Justice for Indigenous Communities

Our Priorities

From the start, our nation’s history with indigenous groups has been filled with bloodshed and cruel acts of injustice – from European colonists wiping out communities to the American government forcing men, women, and children out of their ancestral homes. Although the federal government has signed numerous treaties with Native tribes to promote peace and acknowledge their sovereignties, it broke many of these treaties in the name of land exploitation and expansion. 

Because of these past transgressions and broken promises, indigenous communities today face multiple hardships, from high poverty rates and inadequate healthcare services to substandard housing, and more. With the recent voter suppression attempts after the 2018 midterms in North Dakota and the Tongva people’s struggle to access federal rescue funds due to lack of federal recognition, the list of challenges is, unfortunately, escalating. 

Although it’s no easy task, our federal government must step up to atone and make amends for the cumulative offenses of U.S. policies. We need to right past wrongs and find remedies for the issues caused by these previous misdeeds. 

After all, according to the Friends Committee on National Legislation, “The federal government should provide adequate funding for the essentials of life, not as a gift or as charity, but as the fulfillment of commitments made at the founding and throughout the expansion of this nation.”

Respect Tribal Sovereignty

  • Pushing for federal recognition of the Tongva Nation to ensure they can receive federal resources as well as working with them to find ways to meaningfully acknowledge their land.
  • Efforts by tribal nations to protect and restore their heritage and communities. 
  • Protection of Native American religious freedoms. 
  • Giving back dominant control of the Black Hills of South Dakota to the Sioux (Lakota/Dakota/Nakota) Nation. The Black Hills, deemed sacred to those nations, were guaranteed by treaty in 1868 and should be returned as promised.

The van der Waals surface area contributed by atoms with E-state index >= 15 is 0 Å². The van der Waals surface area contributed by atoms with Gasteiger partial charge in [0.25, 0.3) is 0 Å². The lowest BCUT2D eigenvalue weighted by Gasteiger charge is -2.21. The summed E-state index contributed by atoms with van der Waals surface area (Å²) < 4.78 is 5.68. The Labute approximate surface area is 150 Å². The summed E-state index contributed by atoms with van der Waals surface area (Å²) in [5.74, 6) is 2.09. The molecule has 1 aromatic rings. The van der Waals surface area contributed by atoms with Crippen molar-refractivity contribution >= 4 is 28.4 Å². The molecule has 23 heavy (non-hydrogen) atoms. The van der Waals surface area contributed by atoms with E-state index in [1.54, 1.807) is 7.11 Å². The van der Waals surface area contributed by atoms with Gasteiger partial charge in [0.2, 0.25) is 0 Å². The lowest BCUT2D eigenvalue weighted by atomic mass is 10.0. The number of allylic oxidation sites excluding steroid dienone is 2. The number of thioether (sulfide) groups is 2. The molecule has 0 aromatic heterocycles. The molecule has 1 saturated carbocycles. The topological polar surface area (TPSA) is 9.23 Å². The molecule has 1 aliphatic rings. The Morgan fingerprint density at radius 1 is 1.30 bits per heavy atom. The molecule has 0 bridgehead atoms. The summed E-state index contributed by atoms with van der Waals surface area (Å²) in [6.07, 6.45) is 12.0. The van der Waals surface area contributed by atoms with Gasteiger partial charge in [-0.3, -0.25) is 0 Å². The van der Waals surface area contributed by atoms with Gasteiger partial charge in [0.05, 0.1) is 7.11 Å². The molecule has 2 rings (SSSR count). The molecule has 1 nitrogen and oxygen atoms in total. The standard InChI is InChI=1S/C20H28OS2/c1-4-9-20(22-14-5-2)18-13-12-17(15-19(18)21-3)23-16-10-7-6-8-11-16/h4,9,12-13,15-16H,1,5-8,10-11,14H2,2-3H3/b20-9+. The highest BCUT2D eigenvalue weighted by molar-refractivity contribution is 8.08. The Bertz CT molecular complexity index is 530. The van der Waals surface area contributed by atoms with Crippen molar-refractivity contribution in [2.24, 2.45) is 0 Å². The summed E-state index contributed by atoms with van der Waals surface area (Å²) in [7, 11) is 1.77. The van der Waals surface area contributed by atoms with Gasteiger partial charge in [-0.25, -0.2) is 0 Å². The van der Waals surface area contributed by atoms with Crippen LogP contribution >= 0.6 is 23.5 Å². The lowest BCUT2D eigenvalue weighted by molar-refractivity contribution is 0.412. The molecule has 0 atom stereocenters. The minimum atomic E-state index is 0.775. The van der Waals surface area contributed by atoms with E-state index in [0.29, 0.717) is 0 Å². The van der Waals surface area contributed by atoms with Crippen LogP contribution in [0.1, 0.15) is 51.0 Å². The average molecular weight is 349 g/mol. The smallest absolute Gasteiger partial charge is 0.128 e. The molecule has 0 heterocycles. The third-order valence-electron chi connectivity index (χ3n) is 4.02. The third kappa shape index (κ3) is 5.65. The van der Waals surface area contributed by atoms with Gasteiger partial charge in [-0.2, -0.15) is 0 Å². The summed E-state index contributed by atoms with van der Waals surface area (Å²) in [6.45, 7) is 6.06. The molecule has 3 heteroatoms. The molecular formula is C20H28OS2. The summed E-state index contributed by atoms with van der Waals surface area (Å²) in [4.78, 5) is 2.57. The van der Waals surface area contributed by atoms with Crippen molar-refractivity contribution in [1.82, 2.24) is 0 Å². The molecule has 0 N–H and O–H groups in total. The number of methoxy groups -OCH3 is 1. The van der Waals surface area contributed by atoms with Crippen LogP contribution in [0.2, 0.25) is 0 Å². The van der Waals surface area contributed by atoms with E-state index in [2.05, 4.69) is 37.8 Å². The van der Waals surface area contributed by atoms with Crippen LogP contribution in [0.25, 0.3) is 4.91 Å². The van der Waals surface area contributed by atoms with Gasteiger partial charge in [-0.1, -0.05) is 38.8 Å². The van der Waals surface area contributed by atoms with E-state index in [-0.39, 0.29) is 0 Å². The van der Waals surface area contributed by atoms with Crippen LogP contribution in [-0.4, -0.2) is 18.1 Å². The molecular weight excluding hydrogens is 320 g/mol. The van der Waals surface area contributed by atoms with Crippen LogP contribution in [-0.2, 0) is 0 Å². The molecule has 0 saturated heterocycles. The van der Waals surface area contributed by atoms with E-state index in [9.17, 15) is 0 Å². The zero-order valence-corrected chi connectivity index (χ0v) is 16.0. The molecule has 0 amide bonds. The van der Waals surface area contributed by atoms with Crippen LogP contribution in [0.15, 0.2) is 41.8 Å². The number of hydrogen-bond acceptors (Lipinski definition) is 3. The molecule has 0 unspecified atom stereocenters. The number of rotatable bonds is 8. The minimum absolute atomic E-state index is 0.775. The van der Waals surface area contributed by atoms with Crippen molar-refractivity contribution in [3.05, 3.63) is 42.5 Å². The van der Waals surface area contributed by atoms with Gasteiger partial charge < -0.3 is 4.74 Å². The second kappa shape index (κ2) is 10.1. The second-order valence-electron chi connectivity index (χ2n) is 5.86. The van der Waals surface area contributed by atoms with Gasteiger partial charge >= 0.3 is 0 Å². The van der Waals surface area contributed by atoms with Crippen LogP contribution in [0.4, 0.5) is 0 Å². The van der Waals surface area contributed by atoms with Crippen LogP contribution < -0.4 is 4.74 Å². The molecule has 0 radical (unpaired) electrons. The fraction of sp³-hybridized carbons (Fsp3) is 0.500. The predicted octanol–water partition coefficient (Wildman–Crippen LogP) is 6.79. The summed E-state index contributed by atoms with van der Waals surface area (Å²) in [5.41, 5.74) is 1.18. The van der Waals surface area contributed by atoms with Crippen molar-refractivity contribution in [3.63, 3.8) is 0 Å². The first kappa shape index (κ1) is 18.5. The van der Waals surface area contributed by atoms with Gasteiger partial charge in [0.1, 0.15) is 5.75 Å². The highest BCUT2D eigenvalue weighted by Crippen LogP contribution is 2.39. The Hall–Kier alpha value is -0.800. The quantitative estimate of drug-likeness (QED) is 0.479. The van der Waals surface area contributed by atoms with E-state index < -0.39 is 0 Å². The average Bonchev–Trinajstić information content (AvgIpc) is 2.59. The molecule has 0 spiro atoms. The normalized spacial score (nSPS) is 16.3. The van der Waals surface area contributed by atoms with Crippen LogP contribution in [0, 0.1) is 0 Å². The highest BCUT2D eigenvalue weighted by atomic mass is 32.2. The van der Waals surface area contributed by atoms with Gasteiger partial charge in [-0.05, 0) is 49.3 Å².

• Rescinding the Medals of Honor given for Valor in Battle to the soldiers who decimated Native Americans at Wounded Knee.
  • Putting an end to the construction of the Bakkan pipeline, recognizing Native tribes’ sovereignty over their territory.
  • Congressional actions to address historic wrongdoings from the Federal Indian boarding school system to promote restorative justice for indigenous people who were negatively impacted.
  • Continuing tribal nation summits are held annually in Washington, DC, with the full backing of important cabinet agencies. The goals would include discussing and getting feedback on concerns relating to planned federal activities which may impact tribal nations.

Help Strengthen Infrastructure on Tribal Lands

  • Reconsidering treaties that have limited Native Tribes’ capability to make judgments about their own lands. Many of these choices are economical and represent decisions that should be made only by Native nations themselves.
  • Provide full, permanent, and entitlement funding for Water and Sanitation infrastructure on Tribal lands and reservations and for Tribal water programs at EPA.
  • Laws requiring full and accurate disclosures of the environmental and economic impact of any oil leases or drilling on or near Native lands to those tribes, prior to approval.
  • Promoting environmental justice like H.R. 2021 for indigenous communities impacted by climate change. 
  • Federal funding and assistance for Native American communities who wish to combat climate change as well as transition to renewable energy infrastructure.

Improve Social Services for Native American Communities

  • Funding and providing resources to match the significant needs for education, infrastructure, and economic development in Tribal nations.
  • Efforts to address the horrifying crisis of missing and murdered indigenous women by working with organizations already doing the work in this area to go beyond the Savanna Act and Not Invisible Act.  
  • Support amendments in the Violence Against Women Act (VAWA), to improve assistance in addressing unaddressed abuse in some Native American communities.
  • Advancement of Native lands’ justice systems; mainly due to chronic underfunding, these systems currently make it onerous to enforce prosecution of non-natives accused of major crimes.
  • Protecting the Indian Child Welfare Act (ICWA), which was first passed in 1978 to fix the cruel history of state child welfare agencies taking Native American children from their biological family and tribe and giving custody to non-Native, typically white, foster parents. Several states, including Texas, are currently trying to invalidate ICWA before the U.S. Supreme Court to make it easier for foster parents to adopt children away from their tribes. This cannot stand.

Things didn’t have to be this way. If the European colonists and the U.S. government had not treated indigenous communities inhumanely, the current situation could have been dramatically different. Especially as we increase our historical understanding and gradual cultural awakening, I will work tirelessly to put our communities first and mend old wounds, to write a new chapter of our American story.  

Help us honor those who were here before us, and join the movement.

The Current Reality


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